I’ve been quarantined since Sunday. I didn’t even go to church. My neighbor who is celebrating his first crop of honey is banned from bringing over my jar until I’m over this hookanockus. And worst of all, my new grandbaby is at his house, sleeping and eating and growing without me. I’m missing the newborn stage, and I hate it.
The thing about hookanockus, other than it clearly makes me cross, is that it affects every other illness I have. And vice versa. It’s a lose-lose situation, except that I have time to sit around and read and think all the thoughts and binge on Facebook. On the off chance you’re interested, here are my thoughts as I lie in quarantine:
1. If you’re a writer, snag Brenda Ueland’s book, If You Want to Write. It gives a discouraged writer permission to chuck every criticizing, demeaning, mean thing ever said to her about her writing. And it encourages her to be herself. To let it flow, let it snow, let it go, let it show. To not caring a lick about what another might say or think of her, for then she will be original. She may not be good. Especially in her first draft. But she will be herself, and that’s what the world wants and needs. Someone who has ideas and fears and solutions they’ve not heard before, said in a way that hasn’t been plucked to death by rules and revisions. Brenda wrote this book long, long ago, and I suspect this is the reason her advice is so fresh. She lived in a different world, where maybe everyone wasn’t out to get 10,000 “likes” per article written solely for show and never for legit expression of their true selves.
2. I’m getting on toward the end of Where The Red Fern Grows. I stopped off at the part where two bratty brothers bullied Billy and his coon dogs into a challenge to find the “ghost coon.” Old Dan and Little Ann, Billy’s dogs, did find and tree the elusive ghost coon. But one of the bratty brothers insisted on being, well … a jerk, and ended up getting himself killed by falling on the ax Billy lent him. Quite traumatic. In fact, most of the book is traumatic or sad or discouraging, which is having a positive effect on my emotional disposition as I sit for days on end slopping up mucous and doing my best to not sneeze on Shaun.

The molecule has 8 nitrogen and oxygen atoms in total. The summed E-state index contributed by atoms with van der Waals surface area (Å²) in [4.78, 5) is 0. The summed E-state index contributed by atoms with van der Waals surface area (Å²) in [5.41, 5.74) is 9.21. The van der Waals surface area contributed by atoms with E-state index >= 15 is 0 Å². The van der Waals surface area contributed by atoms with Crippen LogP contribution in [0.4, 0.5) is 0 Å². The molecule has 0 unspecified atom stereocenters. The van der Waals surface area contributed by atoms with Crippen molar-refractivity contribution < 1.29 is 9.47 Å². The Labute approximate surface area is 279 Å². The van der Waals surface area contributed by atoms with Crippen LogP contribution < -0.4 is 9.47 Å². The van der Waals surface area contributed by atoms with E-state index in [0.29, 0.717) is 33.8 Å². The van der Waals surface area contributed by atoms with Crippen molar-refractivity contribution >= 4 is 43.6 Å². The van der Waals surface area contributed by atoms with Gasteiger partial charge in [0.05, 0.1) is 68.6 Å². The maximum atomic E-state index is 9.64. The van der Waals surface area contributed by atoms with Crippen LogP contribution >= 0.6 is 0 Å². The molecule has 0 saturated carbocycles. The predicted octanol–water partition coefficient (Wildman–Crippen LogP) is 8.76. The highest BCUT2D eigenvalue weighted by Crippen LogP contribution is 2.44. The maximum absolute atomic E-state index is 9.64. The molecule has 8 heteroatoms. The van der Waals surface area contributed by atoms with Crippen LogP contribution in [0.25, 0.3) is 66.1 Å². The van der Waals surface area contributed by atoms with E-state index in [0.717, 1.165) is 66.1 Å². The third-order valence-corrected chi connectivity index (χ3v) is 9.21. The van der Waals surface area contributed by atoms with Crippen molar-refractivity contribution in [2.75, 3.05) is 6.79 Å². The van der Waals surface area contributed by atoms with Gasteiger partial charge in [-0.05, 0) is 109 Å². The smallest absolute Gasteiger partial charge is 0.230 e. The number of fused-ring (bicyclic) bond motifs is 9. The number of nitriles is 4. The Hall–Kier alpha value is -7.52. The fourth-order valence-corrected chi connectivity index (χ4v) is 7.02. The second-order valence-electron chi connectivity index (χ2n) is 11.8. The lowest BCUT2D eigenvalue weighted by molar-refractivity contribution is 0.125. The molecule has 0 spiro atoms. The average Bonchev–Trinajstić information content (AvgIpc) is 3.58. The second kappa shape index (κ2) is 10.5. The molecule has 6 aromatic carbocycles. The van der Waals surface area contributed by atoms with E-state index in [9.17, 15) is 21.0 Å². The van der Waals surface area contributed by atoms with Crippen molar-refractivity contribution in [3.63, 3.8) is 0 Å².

3. I wrote a big fat blog about the NFL, and realized I’m just as fed up with writing about politics as I am hearing about them. So I erased it. The world doesn’t need one more opinion. One more string of words demanding the world see things a certain way. What we all need to be is quiet and respectful. Yes, respectful, even of the Emperor. “You don’t have to respect the President, just the position of the presidency.” That’s what I heard growing up. Really? Because I Peter 2:17 says honor everyone. Love the brotherhood. Fear God. Honor the emperor.
Not his position.
Even if he’s a duffus.
4. In better news, I am done refinishing my dining room table. I’ve owned it for about sixteen years. It used to be oak, but now it’s covered in Annie Sloan off-white paint, and it’s been aged and waxed and looks sort of like a newbie tackled it and tried to be a professional. But I like it. For my first painting project, I think it turned out swell. It’s inviting, and since it is aged, if someone nicks it, I don’t have to have a meltdown. There’s something lovely, therapeutic even, about taking new paint and slopping it over old wood. I’m confused as to why we age the furniture after we paint the furniture. If we wanted something old and dinged, why not just leave it be? However, I confess that I do enjoy the aging process. Aging, see, is license to destroy, and given the frustrating nature of my life, I need a good destruction session here and there. Waxing, though, is not fun. It stinks (literally), and is probably a carcinogen. Plus it requires a little more elbow grease than I possess. It does protect the paint and aging job, though, so I put up with it. The project took me about three weeks to complete, because I’m slow. And because of drying time. And because the strain it put on my neck gave me two headaches which always requires a few days recovery time. Next piece of furniture I’ve vowed to hoist up to waist level, somehow (a little help, Shaun!), to ensure I’m not bending this way and that, straining anything that might hurt a Twinkie like myself.